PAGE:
All across India you will find regional spice blends (known as masalas). Vers masala hails from Kashmir and is commonly made and stored in small round cakes or tablets. Depending on the recipe (and the volume you are making), you can add either a small piece of Vers masala or a whole cake; usually towards the end of the cooking.
The mixture can be made in a food processor, blender, spice grinder or mortar and pestle, and is then heated before cooling and shaping into flattened discs. The spice cakes can be dried under a hot sun or in a very low oven.
Kashmiri Vers Masala Spice Cakes
- 100 g (3½ oz) fresh garlic, peeled
- 100 g (3½ oz) shallots, peeled and chopped
- 50 ml (1¾ fl oz /3 tablespoons) rapeseed (canola) oil
- 200 g (7 oz /2 cups) kashmiri chilli powder
- 100 g (3½ oz /1 cup) ground ginger
- 100 g (3½ oz /1 cup) ground fennel
- 15 g (½ oz /2 tablespoons) ground turmeric
- 10 g (½ oz /1½ tablespoons) black cumin seeds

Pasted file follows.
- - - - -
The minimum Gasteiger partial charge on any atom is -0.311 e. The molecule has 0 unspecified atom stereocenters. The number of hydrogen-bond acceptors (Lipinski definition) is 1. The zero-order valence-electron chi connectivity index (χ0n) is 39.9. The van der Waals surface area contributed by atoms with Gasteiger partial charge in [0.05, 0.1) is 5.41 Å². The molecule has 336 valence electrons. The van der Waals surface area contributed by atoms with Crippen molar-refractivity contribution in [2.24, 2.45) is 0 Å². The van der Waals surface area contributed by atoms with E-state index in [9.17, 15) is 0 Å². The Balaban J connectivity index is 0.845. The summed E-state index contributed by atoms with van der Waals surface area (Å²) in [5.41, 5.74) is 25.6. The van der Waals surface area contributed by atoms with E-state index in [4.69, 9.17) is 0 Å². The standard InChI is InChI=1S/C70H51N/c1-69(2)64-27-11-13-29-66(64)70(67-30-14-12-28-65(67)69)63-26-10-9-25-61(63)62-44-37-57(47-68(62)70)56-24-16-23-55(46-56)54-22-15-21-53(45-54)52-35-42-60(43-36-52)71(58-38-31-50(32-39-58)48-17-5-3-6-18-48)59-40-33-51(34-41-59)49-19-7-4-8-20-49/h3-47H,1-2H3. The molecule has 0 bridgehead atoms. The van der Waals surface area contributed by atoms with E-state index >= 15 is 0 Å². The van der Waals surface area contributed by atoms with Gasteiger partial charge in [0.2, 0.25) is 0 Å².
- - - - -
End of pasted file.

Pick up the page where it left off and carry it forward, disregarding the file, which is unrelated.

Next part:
- 1 tablespoon ground cinnamon
- 1 teaspoon ground cloves
- seeds of 5 black cardamom pods, crushed
- seeds of 10 green cardamom pods, crushed
- 250 ml (8½ fl oz /1 cup) water
Place the garlic and chopped shallots in a blender or pestle and mortar and blitz or grind to a fine paste.
Heat the oil in a small saucepan over a medium heat. Once hot, remove from the heat and let cool before adding the rest of the ingredients. Mix with gloved hands until well incorporated, kneading the mixture like a dough.
Divide into 10 balls, then flatten them. Traditionally, these would be dried in the sun until there is no moisture left, but you can place them on a baking sheet and dehydrate them in a low oven for 2 hours.
Store in an airtight container to use when needed. It will keep for up to a month.
When using in the dishes, add about 1–2 teaspoons, or as directed in the recipe.
Check out this delicious Kokur Yakhni (Chicken in Yoghurt and Saffron Gravy) for a recipe using vers masala.
Made the recipe? Let us know how you got on in the comments.
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Kavey Eats received a review copy of this book from publishers Hardie Grant. This recipe is published with permission. Book photography by Matt Russell and Poras Chaudhary.